Some states recognize common law marriages. So, it depends upon where you live.
Actually, there is no definitive time period to establish a common law marriage in those jurisdictions which recognize them, and it cannot happen by accident. There must be (1) An intent to be married; (2) the couple must hold each other out as husband and wife. This can be done by the wife taking the husband's last name, or referring to him as her husband. Finally (3) the marriage must have been consummated. If/when these requirements are met, then there is a common law marriage which is every bit a marriage as if it were celebrated in Westminster Abbey. By the same token, if one enters into a common law marriage in a state which recognizes the same, under the Full Faith and Credit Clause of the Constitution, the couple are legally married in all 50 states. It can only be dissolved by divorce, not be separation alone. Similarly, if one is a common law spouse, one is entitled to the same inheritance as if the marriage had been celebrated by an officiant. So, the issue here is not the length of time, but rather if the couple intended to be husband and wife, and if they lived in a state which recognizes common law marriages. If the answer to both questions is yes, then the surviving spouse is entitled to a spouses share by law. If the answer to either question is no, then the survivor can only survive if the decedent left a valid will with a specific bequest which will withstand challenge.
I would say no. I agree with post 4 that even a common law marriage isn't likely to overrule a proper will. To my knowledge, common law marriages laws are mostly written about a couple who has lived together for a long period of time and breaks up while both parties are still living. They were designed to ensure both partners had equal rights to shared assets. The laws surrounding a deceased's property and their will are very different. In some cases, even spousal privileges cannot override a will. In my experience, common law marriage laws, the rights of a spouse, or the rights of a girlfriend are likely to come into play only if a will does not exist.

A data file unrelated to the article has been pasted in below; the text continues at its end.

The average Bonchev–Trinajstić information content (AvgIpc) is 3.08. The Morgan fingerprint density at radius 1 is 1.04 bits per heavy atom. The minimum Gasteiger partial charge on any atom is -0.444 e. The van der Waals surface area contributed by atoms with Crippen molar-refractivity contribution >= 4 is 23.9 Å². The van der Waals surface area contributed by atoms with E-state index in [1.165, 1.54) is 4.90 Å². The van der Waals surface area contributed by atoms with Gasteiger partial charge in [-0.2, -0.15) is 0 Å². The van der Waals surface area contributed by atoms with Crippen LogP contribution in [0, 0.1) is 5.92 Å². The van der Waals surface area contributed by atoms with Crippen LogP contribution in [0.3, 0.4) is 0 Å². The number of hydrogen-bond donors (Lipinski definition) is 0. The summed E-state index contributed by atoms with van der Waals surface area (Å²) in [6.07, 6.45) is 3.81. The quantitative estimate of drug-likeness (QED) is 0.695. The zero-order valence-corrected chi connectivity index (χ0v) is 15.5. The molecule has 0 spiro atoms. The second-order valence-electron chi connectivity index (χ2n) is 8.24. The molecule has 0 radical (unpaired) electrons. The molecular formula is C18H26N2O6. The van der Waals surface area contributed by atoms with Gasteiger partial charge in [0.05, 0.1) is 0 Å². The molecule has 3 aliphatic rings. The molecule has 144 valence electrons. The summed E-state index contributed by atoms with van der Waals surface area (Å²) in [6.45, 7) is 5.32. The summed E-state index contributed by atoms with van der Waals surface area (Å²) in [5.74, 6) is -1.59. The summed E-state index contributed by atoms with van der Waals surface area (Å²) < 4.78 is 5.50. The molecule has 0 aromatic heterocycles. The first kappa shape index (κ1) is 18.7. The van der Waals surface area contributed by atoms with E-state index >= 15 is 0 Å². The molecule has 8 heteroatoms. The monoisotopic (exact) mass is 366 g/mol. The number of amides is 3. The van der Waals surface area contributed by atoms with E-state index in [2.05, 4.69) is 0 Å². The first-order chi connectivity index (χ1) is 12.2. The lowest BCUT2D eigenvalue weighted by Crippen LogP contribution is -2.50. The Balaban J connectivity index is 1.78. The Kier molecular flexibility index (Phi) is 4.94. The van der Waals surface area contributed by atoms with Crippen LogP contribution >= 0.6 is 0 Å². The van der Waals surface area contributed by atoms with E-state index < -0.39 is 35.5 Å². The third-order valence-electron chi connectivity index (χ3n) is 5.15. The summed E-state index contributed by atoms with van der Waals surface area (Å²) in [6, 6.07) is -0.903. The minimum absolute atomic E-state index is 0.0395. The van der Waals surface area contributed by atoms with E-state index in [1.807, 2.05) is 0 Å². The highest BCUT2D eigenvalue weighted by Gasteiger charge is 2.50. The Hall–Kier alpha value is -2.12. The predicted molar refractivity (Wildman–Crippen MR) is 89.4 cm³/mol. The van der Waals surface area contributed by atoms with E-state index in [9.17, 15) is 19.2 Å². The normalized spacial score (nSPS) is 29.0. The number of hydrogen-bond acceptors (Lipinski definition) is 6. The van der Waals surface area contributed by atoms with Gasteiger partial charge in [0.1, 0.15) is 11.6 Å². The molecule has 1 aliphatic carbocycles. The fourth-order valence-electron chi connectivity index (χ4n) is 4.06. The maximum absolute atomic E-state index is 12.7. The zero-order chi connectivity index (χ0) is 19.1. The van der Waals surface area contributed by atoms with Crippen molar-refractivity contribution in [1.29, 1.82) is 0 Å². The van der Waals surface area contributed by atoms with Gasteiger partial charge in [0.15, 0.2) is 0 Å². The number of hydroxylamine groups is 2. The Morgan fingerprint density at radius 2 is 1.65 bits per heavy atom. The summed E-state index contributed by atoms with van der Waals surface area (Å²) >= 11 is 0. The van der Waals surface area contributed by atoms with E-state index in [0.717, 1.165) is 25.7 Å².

I am not sure if a common law marriage law would override a will. If the boyfriend has a will that specifically leaves everything to his children, you would have to fight the will in court to argue the common law marriage entities you to something. You might even need to prove that your own property is yours.
State laws will vary widely on a question like this, but in general, there would be no entitlement to a boyfriend's estate unless the boyfriend had provided for it in a will. Some states and countries do allow common-law marriages, which would give a spouse legal rights without having done an actual wedding ceremony.
It primarily depends on what state you live in and what the laws of inheritance are in those states. Some states recognize common-law marriages in which a female has lived with a male for a certain period of time and that female is considered a wife and entitled to certain benefits and responsibilities. Generally, a probate judge decides the boundaries of the relationship and the disposition of someone's estate.